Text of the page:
Finding the right neck relief
Preface: basically my goal is to fine tune my setup. I don't use standard tunings and string gauges, so there really has to be a method to finding the best setup for each instrument/player.
1. The neck doesn't have a back bow since I cannot think of any circumstance when that would be desirable
2. The bass is played with somewhat consistent technique
3. Nut, saddle height and frets are all ballpark where they should be.
I've heard/read "set the relief to the thickness of a business card" or "0.XXX inches" over and over, but there has to be a better way to figure out what relief you should have based on your specific instrument and your playing style. I've been searching for the answer for a while now, I have yet to find anyone go into any depth on the subject.
So I've been doing some thinking and thought I'd ask y'all if this sounds like I'm on the right track.
If you have too little relief, I would think you would get string buzz in the lower half of the neck, most likely increasing as you move lower, until the first fret.
If you have too much relief, I'd think you'd get buzzing starting from the most concave point in the neck (somewhere around the middle of the neck) and up.
And just when you get it set right the humidity levels change and the neck moves.
As I understand it, relief is to allow space for the string to move in while it is vibrating. The greatest movement will be in the middle of the 'speaking length' of the string. The shorter the speaking length, the less the movement will be; therefore the greatest relief should be in the middle of the neck because when you fret the string up at the top of the neck, that produces the greatest speaking length. You with me? So, if you don't have enough relief, you will get fret buzz; too much relief and you get nothing but bad action! The string will be higher off the fretboard than necessary. I'd have to look it up, but I thing it's 3/64" UNDER the string at the 7th fret (middle of the neck).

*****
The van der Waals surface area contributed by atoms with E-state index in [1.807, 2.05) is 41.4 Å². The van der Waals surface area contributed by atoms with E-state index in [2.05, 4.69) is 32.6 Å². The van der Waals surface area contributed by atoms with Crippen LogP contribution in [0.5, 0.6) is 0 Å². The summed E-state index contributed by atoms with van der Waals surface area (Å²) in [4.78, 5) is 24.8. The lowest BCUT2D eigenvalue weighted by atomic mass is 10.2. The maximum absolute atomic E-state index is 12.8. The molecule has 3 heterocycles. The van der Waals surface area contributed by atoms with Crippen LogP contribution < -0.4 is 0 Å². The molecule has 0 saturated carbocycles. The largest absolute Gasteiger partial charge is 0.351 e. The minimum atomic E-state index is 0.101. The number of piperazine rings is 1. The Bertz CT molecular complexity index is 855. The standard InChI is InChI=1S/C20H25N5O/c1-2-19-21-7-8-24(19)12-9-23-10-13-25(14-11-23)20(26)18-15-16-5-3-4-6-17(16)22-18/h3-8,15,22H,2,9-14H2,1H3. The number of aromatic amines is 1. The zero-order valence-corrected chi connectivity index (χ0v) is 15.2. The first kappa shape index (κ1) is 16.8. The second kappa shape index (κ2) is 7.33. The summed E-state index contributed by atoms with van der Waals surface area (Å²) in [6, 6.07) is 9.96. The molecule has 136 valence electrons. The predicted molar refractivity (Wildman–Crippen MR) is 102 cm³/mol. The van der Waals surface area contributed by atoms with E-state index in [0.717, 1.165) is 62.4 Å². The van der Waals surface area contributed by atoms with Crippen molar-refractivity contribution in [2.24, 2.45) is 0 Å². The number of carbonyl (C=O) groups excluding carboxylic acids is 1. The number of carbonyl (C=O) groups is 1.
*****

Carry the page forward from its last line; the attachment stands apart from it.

Any more thoughts?
I have a very non scientific way to do this. Look down the neck like the barrel of a gun. It should be almost straight and not have a big bow shape or any weird kinks at one fret or another. Then push a string down at the second fret or so with your left hand. Stretch your right hand as wide as you can from pinky to thumb. Put your pinky on the string up at the 12th fret. Tap with your thumb. It should have enough relief to make a click. It should not already be flat on all the frets. Repeat on different strings and different parts of the neck. Do it on a bass that plays well for you. Do it on one that plays poorly. You'll get an eye and a feel for set up, so when you make adjustments for seasonal weather changes or a new string gauge you have a clue. I've never had a set of feeler gauges, but I can get my basses to play really well.
First things first, you need a nice level fretboard for the measurements to be meaningful. Once I learned to level and dress the frets myself, I realized how setups are just shooting in the dark without a leveled neck.
A general statement. For light touch and attack, very little relief to a straight neck. For heavier touch and attack, one or two business card gaps around fret #8 or #9.
It's best to not get too hung up on relief because necks being made of wood change almost daily according to temperature and humidity.
Any kind of up tuning or down tuning changes relief dramatically. The MusicMan truss rod wheel is so cool for quick and easy tweaking for neck relief.
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